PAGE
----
Message from Mary Robinson: United Nations High Commissioner for Human Rights, to the Press Conference Organized by the Death Penalty Information Center
New York City, USA
Tuesday, 12 October 1999

Ladies and Gentlemen,

I regret that I am not able to be with you today to share this important event. I am confident that today’s discussion will be fruitful and contribute to the continuing international effort aimed at limiting, and one day, eliminating the use of the death penalty throughout the world.

More than half of the nations of the world have abolished the death penalty in law or in practice, and I welcome the fact that more and more countries are joining this trend, by either restricting the number of offences punishable by death or abolishing the death penalty altogether. At the same time, I deeply regret that in the last years a number of states have increased the use of the death penalty or resumed executions after a period of de facto moratorium. While working towards the ultimate goal — a universal ban on capital punishment — we must also ensure that the existing limitations and restrictions on the use of the death penalty are fully respected by those who still retain this practice.

I have on several occasions expressed my particular opposition to the use of the death penalty against juvenile offenders. The Convention on the Rights of the Child clearly stipulates that capital punishment shall not be imposed for offences committed by persons below eighteen years of age. The Convention has been ratified by almost every State, but not by the United States. The overwhelming and growing international consensus that the death penalty should not apply to juvenile offenders, stems from the recognition that young persons lack maturity and judgement and, therefore, cannot be expected to be fully responsible for their actions. More importantly, it reflects the firm belief that young persons are more susceptible to change, and thus have a greater potential for rehabilitation than adults.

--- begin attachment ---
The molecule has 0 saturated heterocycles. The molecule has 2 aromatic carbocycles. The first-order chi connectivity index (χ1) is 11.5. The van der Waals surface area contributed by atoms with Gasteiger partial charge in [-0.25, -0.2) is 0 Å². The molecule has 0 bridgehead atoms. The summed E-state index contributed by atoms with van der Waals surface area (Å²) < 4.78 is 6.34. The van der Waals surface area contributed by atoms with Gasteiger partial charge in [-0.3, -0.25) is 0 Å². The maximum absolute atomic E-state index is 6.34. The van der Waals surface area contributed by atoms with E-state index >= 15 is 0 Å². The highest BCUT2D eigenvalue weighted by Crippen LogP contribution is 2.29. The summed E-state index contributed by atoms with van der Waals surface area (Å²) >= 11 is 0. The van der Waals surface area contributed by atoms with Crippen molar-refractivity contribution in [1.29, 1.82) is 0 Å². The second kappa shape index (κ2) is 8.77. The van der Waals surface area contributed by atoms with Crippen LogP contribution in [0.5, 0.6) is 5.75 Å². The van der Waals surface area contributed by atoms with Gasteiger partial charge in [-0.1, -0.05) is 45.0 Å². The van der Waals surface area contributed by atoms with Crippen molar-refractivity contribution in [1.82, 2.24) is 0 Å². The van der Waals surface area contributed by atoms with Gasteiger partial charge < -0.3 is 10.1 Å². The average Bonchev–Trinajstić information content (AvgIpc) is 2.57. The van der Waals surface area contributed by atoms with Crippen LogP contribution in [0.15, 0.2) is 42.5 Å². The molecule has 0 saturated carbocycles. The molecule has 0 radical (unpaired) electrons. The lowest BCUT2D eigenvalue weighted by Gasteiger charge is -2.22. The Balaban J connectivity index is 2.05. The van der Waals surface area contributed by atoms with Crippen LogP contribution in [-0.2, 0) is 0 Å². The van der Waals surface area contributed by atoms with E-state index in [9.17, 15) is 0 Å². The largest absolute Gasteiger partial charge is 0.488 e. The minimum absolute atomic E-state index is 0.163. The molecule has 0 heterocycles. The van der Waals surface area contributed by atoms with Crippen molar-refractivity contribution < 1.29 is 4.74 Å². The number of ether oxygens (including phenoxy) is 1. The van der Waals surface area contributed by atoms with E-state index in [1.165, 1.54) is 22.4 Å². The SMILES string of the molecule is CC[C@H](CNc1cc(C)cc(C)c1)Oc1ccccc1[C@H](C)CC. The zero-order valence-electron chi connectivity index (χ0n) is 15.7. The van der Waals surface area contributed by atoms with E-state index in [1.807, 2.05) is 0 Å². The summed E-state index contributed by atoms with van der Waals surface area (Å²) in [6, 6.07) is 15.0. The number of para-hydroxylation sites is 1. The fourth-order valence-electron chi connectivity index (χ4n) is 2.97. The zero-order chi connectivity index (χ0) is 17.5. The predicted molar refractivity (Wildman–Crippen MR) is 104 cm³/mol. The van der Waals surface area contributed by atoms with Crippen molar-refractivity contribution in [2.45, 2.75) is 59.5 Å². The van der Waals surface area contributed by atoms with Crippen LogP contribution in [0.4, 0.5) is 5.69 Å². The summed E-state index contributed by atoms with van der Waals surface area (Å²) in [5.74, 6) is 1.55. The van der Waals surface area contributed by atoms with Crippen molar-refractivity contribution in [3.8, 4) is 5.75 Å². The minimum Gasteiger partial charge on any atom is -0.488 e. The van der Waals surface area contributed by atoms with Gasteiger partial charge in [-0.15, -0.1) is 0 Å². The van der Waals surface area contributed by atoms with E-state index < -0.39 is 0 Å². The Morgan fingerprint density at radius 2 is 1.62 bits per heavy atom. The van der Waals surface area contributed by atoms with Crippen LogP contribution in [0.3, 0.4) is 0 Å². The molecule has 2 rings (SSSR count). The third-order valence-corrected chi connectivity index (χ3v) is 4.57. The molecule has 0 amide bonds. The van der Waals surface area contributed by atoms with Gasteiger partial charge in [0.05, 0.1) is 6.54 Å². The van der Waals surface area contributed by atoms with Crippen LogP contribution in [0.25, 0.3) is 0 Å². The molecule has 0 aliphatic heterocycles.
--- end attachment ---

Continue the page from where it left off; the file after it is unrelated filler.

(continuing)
While the death penalty is yet to be banned under international law, the trend towards this goal is obvious. The adoption in 1989 of the Second Optional Protocol to the International Covenant on Civil and Political Rights aiming at the abolition of the death penalty was a clear recognition by the international community of the need to eliminate the use of capital punishment, totally and globally. The Protocol has already been ratified by 95 countries. On the regional level both the European and the American conventions on human rights have special protocols for the abolition of the death penalty. The desirability of the total abolition of the capital punishment has also been reaffirmed on repeated occasions by various United Nation bodies and organs. Already in 1971 the General Assembly called on States to progressively restrict the use of the death penalty with a view to its abolition. Last spring during its 55th session, the Commission on Human Rights passed for the third consecutive year a resolution calling for restrictions on the use of the death penalty. The Commission urged all States that still maintain the death penalty to establish a moratorium on executions, with a view to completely abolishing the death penalty The resolution also called on retentionist States to comply fully with their obligations under the International Covenant on Civil and Political Rights and the Convention on the Rights of the Child with regard to the death penalty.

Over the last year, I have on several occasions made representations to the Government of the United States in regard to persons who were facing imminent execution, and whose death sentences I felt ran counter to internationally agreed human rights standards and principles

My mandate to work for the universal enjoyment of human rights makes me feel particularly responsible to fully and actively support national and international initiatives aimed at a total and universal abolition of capital punishment.